Digital Audio Broadcasting (DAB) is a digital radio technology used in several countries for broadcasting radio stations. Particularly used in Europe, the DAB standard was initiated as a European research project and was launched by BBC in 1995. Since then, DAB receivers have been made available in many countries.
DAB technology offers more radio programs when compared to analogue FM radio, over a specific spectrum. It is more effective with regard to noise and multipath fading for mobile listening, but the reception quality degrades with poor signal strength. FM reception however degrades slowly under similar conditions.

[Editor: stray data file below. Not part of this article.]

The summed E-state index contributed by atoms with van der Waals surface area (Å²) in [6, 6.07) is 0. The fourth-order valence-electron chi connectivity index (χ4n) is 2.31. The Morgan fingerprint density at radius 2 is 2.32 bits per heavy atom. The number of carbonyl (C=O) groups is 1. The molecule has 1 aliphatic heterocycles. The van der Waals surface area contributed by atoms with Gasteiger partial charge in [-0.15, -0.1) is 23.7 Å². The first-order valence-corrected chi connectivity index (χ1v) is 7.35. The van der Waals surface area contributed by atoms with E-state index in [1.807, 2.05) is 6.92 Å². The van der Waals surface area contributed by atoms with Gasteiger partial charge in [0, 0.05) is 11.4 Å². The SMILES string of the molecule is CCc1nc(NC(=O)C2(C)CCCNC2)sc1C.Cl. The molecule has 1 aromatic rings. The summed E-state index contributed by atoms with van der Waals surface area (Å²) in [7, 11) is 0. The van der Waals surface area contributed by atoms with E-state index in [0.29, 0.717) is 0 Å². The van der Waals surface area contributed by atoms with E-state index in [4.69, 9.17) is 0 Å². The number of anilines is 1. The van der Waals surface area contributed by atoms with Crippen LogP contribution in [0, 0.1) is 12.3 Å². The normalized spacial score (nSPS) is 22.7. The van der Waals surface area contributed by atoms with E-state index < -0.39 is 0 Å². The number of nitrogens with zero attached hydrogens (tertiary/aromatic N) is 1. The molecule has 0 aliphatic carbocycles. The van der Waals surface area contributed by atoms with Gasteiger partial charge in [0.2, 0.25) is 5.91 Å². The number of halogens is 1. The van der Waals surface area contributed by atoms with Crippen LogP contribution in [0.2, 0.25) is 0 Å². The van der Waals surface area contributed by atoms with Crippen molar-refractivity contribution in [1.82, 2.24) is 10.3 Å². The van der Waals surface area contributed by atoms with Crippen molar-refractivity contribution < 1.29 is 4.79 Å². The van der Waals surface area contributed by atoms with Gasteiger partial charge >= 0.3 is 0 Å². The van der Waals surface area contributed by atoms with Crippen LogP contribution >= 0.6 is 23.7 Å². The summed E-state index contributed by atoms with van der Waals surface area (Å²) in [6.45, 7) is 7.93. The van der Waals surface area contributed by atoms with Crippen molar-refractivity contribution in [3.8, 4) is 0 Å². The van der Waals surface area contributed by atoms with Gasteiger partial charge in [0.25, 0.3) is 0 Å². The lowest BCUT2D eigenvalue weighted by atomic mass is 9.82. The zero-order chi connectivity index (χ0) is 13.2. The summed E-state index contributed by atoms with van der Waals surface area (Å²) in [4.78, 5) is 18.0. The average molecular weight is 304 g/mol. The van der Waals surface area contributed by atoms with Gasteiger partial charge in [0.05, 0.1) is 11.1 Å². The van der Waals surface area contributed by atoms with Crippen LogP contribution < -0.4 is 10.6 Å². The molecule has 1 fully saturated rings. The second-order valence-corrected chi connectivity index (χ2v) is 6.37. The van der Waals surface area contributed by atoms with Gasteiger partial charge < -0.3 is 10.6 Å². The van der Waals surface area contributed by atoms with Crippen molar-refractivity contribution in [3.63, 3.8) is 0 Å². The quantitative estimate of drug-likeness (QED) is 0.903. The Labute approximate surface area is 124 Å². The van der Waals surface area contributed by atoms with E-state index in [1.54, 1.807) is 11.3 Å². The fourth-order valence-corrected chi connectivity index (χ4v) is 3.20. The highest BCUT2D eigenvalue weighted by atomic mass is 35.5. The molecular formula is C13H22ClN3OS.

DAB+ is the upgraded version of the system that was released in 2007 that isn’t forward compatible with DAB. With the adoption of AAC+ audio codec, the upgraded version was made twice as efficient as DAB and it could provide high quality audio with as low as 64 kbit/s. Incorporation of Reed-Solomon error correction coding, improved the reception quality of DAB+.
Digital audio broadcasting offers several benefits over analogue systems that include improved end-user features, lower cost, more stations, better reception quality, less pirate interference and variable bandwidth. It uses a wide-bandwidth broadcast technology with specific spectra (Band III and L band) allocated for the purpose.